Radio Website Header-Waves 6 3.0.jpg
Play Live Radio
Next Up:
0:00
0:00
Available On Air Stations

Alejandro Mayorkas, Biden's Pick For DHS Head, Would Be 1st Latino In Post

Alejandro Mayorkas testifies before a House committee in 2015.
Alejandro Mayorkas testifies before a House committee in 2015.

Updated at 4:30 p.m. ET

President-elect Joe Biden announced Monday his intent to nominate Alejandro Mayorkas, a Cuban American, to head the government agency that oversees immigration issues, the Department of Homeland Security.

Mayorkas, who would be the first Latino and first immigrant to hold that job, previously was the head of U.S. Citizenship and Immigration Services, a DHS agency, during the Obama administration, and then deputy secretary of DHS.

Following the announcement, Mayorkas tweeted, "When I was very young, the United States provided my family and me a place of refuge. Now, I have been nominated to be the DHS Secretary and oversee the protection of all Americans and those who flee persecution in search of a better life for themselves and their loved ones."

Mayorkas, who will turn 61 on Tuesday, was born in Havana. His family fled as political refugees to Miami and eventually settled in Los Angeles. Mayorkas is an attorney at WilmerHale. His bio for the firm says that while in the Obama administration, Mayorkas "developed and implemented within sixty days the Deferred Action for Childhood Arrivals program (DACA), through which more than 700,000 youth have benefited."

The DACA program allows immigrants who arrived in the country illegally as children to remain in the U.S., and they are given permission to work or go to school. The Trump administration has tried to undo the program, but a federal judge ruled this month that acting DHS Secretary Chad Wolf was improperly serving in his role, and his order to limit the program was illegal.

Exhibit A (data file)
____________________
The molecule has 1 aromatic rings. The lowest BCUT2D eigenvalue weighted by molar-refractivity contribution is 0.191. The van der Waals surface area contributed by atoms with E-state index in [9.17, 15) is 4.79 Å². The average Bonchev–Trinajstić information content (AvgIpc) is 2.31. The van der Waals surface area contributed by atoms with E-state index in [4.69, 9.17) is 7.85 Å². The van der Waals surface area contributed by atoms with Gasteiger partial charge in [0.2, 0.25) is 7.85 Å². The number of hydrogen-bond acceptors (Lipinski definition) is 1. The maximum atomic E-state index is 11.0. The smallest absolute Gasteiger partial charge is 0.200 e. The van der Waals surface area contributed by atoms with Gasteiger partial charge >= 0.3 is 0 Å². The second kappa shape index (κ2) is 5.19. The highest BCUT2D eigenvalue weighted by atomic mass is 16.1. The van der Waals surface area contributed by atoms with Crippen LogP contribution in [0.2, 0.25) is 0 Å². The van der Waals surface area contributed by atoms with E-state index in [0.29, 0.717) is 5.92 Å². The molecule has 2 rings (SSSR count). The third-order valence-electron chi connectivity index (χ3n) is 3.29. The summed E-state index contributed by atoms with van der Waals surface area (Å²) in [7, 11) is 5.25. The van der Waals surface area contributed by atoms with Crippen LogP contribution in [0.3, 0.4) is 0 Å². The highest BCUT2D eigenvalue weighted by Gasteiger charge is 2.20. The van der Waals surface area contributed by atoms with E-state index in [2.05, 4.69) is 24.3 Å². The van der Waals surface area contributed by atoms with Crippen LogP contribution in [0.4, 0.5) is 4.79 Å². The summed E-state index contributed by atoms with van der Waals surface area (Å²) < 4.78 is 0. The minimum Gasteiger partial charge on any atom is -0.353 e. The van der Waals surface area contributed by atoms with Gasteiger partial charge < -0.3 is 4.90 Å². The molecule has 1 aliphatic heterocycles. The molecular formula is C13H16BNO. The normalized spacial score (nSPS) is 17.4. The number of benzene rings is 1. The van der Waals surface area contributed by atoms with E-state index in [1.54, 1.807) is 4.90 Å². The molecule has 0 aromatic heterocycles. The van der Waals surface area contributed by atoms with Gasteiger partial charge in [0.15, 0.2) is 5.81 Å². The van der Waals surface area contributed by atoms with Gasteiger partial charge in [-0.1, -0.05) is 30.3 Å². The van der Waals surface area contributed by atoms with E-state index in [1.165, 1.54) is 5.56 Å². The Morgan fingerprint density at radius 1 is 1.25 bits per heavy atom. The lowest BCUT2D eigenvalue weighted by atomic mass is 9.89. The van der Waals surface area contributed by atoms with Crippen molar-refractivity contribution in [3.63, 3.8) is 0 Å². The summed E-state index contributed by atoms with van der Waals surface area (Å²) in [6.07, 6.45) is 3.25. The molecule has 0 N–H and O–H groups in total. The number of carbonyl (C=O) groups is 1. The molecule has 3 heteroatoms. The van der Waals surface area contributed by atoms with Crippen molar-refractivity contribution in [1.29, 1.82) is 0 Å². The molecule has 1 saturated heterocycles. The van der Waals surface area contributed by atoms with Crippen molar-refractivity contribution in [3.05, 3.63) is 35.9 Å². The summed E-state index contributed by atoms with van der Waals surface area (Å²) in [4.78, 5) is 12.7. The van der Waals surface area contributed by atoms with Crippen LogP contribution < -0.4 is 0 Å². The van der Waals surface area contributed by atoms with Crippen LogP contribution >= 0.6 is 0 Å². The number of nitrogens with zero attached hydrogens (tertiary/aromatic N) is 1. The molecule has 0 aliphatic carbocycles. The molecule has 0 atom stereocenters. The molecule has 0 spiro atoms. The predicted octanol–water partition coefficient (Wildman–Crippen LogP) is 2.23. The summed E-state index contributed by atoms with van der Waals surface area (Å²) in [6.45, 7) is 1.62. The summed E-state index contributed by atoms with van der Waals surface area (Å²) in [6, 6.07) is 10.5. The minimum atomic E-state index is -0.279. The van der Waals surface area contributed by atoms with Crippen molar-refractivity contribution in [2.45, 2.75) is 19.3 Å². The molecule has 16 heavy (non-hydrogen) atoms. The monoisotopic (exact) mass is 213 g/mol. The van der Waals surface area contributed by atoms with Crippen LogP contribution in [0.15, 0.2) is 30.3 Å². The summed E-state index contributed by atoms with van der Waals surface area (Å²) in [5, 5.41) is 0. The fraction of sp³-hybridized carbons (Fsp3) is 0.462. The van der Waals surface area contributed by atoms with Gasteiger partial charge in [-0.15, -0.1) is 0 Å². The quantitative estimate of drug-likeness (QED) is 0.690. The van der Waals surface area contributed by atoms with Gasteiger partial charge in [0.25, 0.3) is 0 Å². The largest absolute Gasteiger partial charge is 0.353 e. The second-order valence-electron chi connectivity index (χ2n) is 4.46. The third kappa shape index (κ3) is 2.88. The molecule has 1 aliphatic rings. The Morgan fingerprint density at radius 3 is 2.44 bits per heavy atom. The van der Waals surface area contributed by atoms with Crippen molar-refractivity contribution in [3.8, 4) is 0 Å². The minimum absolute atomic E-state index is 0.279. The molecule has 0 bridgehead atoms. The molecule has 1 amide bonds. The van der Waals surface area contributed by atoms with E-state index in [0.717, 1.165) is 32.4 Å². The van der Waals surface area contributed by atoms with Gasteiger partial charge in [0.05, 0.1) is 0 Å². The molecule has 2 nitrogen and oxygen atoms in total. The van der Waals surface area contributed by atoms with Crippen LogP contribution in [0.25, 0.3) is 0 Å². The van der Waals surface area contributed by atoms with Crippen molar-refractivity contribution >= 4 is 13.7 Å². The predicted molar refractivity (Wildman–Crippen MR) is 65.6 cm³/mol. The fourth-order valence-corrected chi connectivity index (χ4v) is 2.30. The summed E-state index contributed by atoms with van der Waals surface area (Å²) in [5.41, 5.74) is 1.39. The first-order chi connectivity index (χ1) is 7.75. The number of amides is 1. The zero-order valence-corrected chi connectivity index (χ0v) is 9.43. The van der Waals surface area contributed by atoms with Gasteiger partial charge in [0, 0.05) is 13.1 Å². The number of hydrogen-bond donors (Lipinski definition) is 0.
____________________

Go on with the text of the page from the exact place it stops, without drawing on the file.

DACA is one of many immigration issues Mayorkas will be faced with if the Senate confirms him.

In announcing his choice, Biden said that Mayorkas "will play a critical role in fixing our broken immigration system and understands that living up to our values and protecting our nation's security aren't mutually exclusive — and under his leadership, they'll go hand-in-hand."

Immigration advocates were upbeat over the news of Maylorkas' planned nomination. Sharvari Dalal-Dheini, director of government relations for the American Immigration Lawyers Association, said: "It sends a signal that the Biden administration is serious about reforming all the wrongs that have happened to our immigration system in the past four years, because by selecting someone who has deep immigration expertise as secretary, it signals that this will be a big priority."

Doris Meissner, a senior fellow at the Migration Policy Institute, said one of Mayorkas' biggest challenges will be at the U.S. border with Mexico, which the Trump administration has virtually sealed.

"The southern border, I think, is the most immediate and the most delicate and complicated challenge that a new administration will face, because there it's certainly clear that a Biden administration is committed to a more fair process at the southern border to not violating U.S. law, violating international law in the way that the Trump administration has done. But at the same time," Meissner said, "it will not want to send out the signal that for some reason, people should just expect to be able to come to the United States."

In a statement, Sen. Gary Peters of Michigan, the top Democrat on the Senate Homeland Security and Governmental Affairs Committee, said that "following years of chaos and mismanagement, I appreciate that President-elect Biden chose to nominate a qualified candidate with extensive private and public sector security experience, including several senior positions at the Department of Homeland Security. I look forward to working with him as part of the confirmation process and finding commonsense solutions to the serious threats facing our nation."

Mayorkas also was a U.S attorney in California.

Copyright 2021 NPR. To see more, visit https://www.npr.org.